Devon drunk sailor fined and suspended in New Zealand

image sourceGoogle
image captionThe captain was arrested at Marsden Point, north of Auckland

A British captain who was five times over the legal alcohol limit while berthing his cargo ship in New Zealand has been fined and suspended.

Anthony Baker, 53, from Devon, was breath-tested after harbour staff noticed he "smelled of alcohol" as they helped dock the 40,000-tonne vessel Shansi north of Auckland on Friday.

He admitted breaching New Zealand's maritime law in court on Monday.

He was fined 3,000 New Zealand dollars (US$2,222; £1,692).

A spokesperson for Maritime New Zealand said he was arrested after local pilots on the north island were "concerned the master smelled of alcohol" at the time of the docking at Marsden Point.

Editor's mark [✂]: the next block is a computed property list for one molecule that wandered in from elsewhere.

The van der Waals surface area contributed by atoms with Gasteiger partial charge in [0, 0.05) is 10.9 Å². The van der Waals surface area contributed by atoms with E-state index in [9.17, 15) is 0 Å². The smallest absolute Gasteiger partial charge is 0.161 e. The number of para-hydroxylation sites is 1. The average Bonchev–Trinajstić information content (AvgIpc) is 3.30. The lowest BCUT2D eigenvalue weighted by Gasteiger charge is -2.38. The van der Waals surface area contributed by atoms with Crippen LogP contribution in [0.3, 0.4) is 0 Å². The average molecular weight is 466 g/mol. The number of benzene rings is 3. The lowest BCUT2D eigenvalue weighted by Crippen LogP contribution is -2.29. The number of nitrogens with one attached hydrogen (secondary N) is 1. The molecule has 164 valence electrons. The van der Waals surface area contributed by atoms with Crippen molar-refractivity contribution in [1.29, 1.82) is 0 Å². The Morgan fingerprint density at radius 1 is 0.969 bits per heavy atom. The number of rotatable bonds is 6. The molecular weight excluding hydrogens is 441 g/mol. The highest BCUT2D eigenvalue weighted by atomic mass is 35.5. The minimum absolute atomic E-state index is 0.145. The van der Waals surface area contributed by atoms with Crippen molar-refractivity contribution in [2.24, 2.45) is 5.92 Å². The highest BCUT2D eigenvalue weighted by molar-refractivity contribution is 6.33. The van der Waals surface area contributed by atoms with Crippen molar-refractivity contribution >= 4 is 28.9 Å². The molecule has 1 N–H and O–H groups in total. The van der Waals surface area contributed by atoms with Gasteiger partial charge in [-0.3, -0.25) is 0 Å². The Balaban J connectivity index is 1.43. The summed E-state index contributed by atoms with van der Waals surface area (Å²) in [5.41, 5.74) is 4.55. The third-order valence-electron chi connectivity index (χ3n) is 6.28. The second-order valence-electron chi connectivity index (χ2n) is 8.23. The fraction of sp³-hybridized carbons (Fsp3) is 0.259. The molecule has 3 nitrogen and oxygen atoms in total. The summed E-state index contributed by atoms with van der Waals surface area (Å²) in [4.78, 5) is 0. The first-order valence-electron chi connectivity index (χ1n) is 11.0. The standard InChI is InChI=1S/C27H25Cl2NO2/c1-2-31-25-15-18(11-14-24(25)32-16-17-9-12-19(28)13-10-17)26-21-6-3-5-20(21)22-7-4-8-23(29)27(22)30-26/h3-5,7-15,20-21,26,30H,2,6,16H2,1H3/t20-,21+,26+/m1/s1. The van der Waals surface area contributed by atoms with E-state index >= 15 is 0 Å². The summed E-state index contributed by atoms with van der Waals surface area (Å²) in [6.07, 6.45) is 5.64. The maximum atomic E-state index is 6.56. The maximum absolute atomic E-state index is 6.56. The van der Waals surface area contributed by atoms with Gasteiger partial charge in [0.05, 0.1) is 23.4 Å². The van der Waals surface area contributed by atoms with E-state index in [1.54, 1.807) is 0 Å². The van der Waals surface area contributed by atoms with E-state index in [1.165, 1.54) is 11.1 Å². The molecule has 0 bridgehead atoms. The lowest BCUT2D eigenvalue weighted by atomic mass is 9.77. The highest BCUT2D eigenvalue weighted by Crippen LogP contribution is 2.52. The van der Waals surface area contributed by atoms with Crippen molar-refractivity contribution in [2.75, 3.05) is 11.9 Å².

Whangarei District Court heard Anthony Baker was not on duty when the 656 foot (200-metre) multi-purpose cargo carrier, Shansi was due to berth, but was called to the bridge because of problems getting the engine under way and lifting anchor.

The court was told he had been suspended by his employer.

Police said his reading was 1,345 micrograms of alcohol per litre of breath - the New Zealand limit is 250.

Neil Rowarth, the regional manager for New Zealand's maritime authority, said the conviction and fine sent "a strong warning" to seafarers that they will be prosecuted if they exceed the alcohol limit.

"Alcohol impairs judgment and increases the risk of accidents. Where we find seafarers over the limit, we will take action," he said.

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